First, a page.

September 16, 2019
 In Opioid Crisis

Country: Denmark
Delegate Name: Rykken Vivekanand

It is more fitting to call the opioid epidemic a disease than a crisis, seeing how it has spread akin to a deadly virus in the last decades. It is also similar in the way it kills, fast. Opioids are medicinal drugs, given as painkillers. It’s drawn from the opium poppy. Heroin is also drawn from the opium poppy. Opioids have existed for centuries, and have been used in medicine and recreationally, and public health crises related to opioid misuse and addiction have occurred globally, and very often. From here grew the spread of illegal distribution. The rapid increase in the market for synthetic opioids has increased the complexity of stopping illegal production, as these drugs can be produced anywhere. To make it worse, as demand for opioids has increased, users, or sellers, will substitute with tramadol or fentanyl, two incredibly dangerous drugs. Criminal enterprises have arisen around opioid production and trafficking, which makes a crackdown on the opioid trade exceedingly difficult and dangerous. All this to say, Opioids are an ongoing issue, and it will take more than individual countries to end this disease.

Drug-related poisonings in Denmark have shown an increasing trend in the past decade, from 1 497 cases in 2008 to 2 523 in 2017. Since 2010, several take-home naloxone programs to prevent opioid-induced deaths have been implemented in Denmark and are currently covering six municipalities with high levels of drug use. Since their introduction, these programs have trained more than 3 400 people in overdose response and given out more than 3 500 naloxone kits. From 2011-2016, the number was stable at around 183,000 people, but in 2017 consumption fell to around 170,000 people.​ Denmark hopes to continue to decrease the levels of opioid usage and opioid-related deaths. However, in 2019, Denmark had the fifth-highest number of opioid users.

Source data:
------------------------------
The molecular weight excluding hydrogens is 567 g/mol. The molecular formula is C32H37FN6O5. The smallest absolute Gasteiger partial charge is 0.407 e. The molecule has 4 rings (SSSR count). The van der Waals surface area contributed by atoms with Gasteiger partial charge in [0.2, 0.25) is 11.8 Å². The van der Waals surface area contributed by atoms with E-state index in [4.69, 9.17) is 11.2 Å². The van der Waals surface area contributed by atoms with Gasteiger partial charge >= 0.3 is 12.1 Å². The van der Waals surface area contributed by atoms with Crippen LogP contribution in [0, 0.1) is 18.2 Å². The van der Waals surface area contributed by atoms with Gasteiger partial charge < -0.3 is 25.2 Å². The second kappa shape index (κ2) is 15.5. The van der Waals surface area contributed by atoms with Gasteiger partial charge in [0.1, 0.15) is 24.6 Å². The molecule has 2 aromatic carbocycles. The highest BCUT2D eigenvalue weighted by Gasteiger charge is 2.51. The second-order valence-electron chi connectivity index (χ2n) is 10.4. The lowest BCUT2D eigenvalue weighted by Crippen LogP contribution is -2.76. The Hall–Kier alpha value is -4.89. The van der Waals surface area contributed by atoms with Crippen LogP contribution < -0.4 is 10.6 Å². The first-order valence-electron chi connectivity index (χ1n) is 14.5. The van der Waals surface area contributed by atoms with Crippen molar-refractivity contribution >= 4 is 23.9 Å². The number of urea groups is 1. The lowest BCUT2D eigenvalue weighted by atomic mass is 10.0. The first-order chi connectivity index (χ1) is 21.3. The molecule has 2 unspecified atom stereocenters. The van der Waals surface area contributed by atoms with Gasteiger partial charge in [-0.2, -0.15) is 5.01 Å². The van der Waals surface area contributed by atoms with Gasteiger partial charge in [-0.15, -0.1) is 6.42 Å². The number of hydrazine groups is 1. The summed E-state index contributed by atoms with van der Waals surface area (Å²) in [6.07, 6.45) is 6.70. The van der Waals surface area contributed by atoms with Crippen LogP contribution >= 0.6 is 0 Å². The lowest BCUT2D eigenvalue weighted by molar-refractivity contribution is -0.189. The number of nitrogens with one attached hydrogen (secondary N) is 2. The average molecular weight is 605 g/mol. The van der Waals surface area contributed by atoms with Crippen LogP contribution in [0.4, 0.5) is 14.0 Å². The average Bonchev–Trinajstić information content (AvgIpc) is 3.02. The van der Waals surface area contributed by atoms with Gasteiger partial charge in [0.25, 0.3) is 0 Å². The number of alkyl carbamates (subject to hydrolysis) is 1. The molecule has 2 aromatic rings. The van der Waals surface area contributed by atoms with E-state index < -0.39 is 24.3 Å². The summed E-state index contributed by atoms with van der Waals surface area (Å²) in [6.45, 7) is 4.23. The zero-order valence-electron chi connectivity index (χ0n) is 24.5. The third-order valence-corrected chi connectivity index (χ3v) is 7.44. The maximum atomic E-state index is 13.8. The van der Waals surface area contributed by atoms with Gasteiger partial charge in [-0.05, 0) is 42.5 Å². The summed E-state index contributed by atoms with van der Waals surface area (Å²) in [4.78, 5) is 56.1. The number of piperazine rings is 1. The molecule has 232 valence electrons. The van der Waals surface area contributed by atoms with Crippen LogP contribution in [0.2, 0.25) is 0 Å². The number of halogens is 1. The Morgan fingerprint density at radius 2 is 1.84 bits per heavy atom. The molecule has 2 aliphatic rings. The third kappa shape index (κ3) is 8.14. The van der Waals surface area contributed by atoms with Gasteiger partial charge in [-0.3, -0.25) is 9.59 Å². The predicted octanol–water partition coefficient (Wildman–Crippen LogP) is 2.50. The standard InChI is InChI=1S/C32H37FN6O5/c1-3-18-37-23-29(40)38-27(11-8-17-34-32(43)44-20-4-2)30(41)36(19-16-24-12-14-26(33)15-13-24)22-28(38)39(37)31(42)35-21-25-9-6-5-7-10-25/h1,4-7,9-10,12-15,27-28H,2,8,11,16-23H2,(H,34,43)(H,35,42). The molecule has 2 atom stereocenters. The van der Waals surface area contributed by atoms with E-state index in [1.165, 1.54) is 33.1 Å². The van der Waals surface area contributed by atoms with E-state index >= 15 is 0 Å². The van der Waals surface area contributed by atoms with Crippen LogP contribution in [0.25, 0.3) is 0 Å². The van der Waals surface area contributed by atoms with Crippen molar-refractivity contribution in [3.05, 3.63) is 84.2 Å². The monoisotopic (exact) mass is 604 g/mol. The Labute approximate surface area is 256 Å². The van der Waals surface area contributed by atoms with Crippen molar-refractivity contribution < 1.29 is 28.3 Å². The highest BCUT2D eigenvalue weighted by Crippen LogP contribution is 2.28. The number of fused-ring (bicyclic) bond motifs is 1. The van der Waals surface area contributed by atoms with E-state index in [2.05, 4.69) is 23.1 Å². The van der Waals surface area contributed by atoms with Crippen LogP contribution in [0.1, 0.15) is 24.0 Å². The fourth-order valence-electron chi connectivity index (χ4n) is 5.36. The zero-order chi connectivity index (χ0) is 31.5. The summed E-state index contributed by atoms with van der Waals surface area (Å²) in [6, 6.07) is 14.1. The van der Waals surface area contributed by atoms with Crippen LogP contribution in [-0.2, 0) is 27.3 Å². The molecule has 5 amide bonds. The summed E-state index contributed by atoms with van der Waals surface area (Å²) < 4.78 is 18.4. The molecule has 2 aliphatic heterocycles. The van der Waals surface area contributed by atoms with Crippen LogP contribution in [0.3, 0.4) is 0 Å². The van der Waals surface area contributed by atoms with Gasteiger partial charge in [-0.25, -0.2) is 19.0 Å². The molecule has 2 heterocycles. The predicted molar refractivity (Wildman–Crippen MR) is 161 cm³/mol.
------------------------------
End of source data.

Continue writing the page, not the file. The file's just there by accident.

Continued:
Denmark wants reform, and sooner rather than later. Denmark believes that opioids should be attacked in three separate ways. The first is from the source. There should be a global effort to decrease the production of Opioids. This means that legal opioid factories will be shut down and repurposed, and illegal factories will be found. There should be the formation of a task-agency to find these illegal producers in order to protect our global citizens. The second way is with replacement. Denmark is aware that many countries and regions do not have access to other medical supplies. Denmark, therefore, wishes to create a program to help aid developing countries, and lower-income areas to have access to better supplies. The final way Denmark proposes to decrease opioid-related deaths is to boost addiction-focused help facilities. This way, not only is the future protected, but also those suffering from addiction now.

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